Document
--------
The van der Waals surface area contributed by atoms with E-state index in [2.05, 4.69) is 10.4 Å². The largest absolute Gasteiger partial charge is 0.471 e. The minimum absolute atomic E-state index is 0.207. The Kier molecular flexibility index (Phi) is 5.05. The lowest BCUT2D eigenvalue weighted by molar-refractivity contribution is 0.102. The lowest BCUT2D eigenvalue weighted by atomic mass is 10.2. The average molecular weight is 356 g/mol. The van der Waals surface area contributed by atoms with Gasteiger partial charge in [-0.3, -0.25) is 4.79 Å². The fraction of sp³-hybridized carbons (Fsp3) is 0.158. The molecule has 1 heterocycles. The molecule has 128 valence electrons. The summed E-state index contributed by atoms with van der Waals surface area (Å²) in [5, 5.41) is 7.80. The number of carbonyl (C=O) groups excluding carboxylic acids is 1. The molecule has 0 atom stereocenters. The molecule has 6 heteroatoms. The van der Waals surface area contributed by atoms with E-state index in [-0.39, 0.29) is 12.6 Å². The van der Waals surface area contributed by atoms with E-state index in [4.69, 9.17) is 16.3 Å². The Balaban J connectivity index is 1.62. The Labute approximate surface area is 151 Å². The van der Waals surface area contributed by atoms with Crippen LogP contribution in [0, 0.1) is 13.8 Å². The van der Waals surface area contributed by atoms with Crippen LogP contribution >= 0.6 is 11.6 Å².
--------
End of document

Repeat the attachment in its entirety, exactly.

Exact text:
The van der Waals surface area contributed by atoms with E-state index in [2.05, 4.69) is 10.4 Å². The largest absolute Gasteiger partial charge is 0.471 e. The minimum absolute atomic E-state index is 0.207. The Kier molecular flexibility index (Phi) is 5.05. The lowest BCUT2D eigenvalue weighted by molar-refractivity contribution is 0.102. The lowest BCUT2D eigenvalue weighted by atomic mass is 10.2. The average molecular weight is 356 g/mol. The van der Waals surface area contributed by atoms with Gasteiger partial charge in [-0.3, -0.25) is 4.79 Å². The fraction of sp³-hybridized carbons (Fsp3) is 0.158. The molecule has 1 heterocycles. The molecule has 128 valence electrons. The summed E-state index contributed by atoms with van der Waals surface area (Å²) in [5, 5.41) is 7.80. The number of carbonyl (C=O) groups excluding carboxylic acids is 1. The molecule has 0 atom stereocenters. The molecule has 6 heteroatoms. The van der Waals surface area contributed by atoms with E-state index in [-0.39, 0.29) is 12.6 Å². The van der Waals surface area contributed by atoms with E-state index in [4.69, 9.17) is 16.3 Å². The Balaban J connectivity index is 1.62. The Labute approximate surface area is 151 Å². The van der Waals surface area contributed by atoms with Crippen LogP contribution in [0, 0.1) is 13.8 Å². The van der Waals surface area contributed by atoms with Crippen LogP contribution >= 0.6 is 11.6 Å².